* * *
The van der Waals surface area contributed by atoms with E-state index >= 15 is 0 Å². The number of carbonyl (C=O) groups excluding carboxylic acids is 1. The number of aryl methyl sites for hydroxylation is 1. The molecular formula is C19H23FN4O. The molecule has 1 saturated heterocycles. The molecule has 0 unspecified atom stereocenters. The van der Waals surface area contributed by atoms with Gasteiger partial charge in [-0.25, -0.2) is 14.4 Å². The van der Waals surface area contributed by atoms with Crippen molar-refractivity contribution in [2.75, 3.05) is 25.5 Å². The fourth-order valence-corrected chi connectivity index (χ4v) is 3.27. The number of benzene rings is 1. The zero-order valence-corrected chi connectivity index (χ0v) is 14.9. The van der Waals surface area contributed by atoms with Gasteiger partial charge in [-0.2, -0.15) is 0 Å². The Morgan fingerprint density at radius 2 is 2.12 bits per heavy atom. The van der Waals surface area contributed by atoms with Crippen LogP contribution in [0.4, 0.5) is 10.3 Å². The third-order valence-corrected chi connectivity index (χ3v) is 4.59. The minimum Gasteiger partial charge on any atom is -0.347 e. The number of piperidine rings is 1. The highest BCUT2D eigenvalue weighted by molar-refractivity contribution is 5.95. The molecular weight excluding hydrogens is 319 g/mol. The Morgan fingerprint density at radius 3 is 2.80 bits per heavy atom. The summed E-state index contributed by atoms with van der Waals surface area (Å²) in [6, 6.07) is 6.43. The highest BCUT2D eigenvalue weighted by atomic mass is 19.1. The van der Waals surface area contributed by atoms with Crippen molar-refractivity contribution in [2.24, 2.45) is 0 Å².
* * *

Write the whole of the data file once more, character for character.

The van der Waals surface area contributed by atoms with E-state index >= 15 is 0 Å². The number of carbonyl (C=O) groups excluding carboxylic acids is 1. The number of aryl methyl sites for hydroxylation is 1. The molecular formula is C19H23FN4O. The molecule has 1 saturated heterocycles. The molecule has 0 unspecified atom stereocenters. The van der Waals surface area contributed by atoms with Gasteiger partial charge in [-0.25, -0.2) is 14.4 Å². The van der Waals surface area contributed by atoms with Crippen molar-refractivity contribution in [2.75, 3.05) is 25.5 Å². The fourth-order valence-corrected chi connectivity index (χ4v) is 3.27. The number of benzene rings is 1. The zero-order valence-corrected chi connectivity index (χ0v) is 14.9. The van der Waals surface area contributed by atoms with Gasteiger partial charge in [-0.2, -0.15) is 0 Å². The Morgan fingerprint density at radius 2 is 2.12 bits per heavy atom. The van der Waals surface area contributed by atoms with Crippen LogP contribution in [0.4, 0.5) is 10.3 Å². The third-order valence-corrected chi connectivity index (χ3v) is 4.59. The minimum Gasteiger partial charge on any atom is -0.347 e. The number of piperidine rings is 1. The highest BCUT2D eigenvalue weighted by molar-refractivity contribution is 5.95. The molecular weight excluding hydrogens is 319 g/mol. The Morgan fingerprint density at radius 3 is 2.80 bits per heavy atom. The summed E-state index contributed by atoms with van der Waals surface area (Å²) in [6, 6.07) is 6.43. The highest BCUT2D eigenvalue weighted by atomic mass is 19.1. The van der Waals surface area contributed by atoms with Crippen molar-refractivity contribution in [2.24, 2.45) is 0 Å².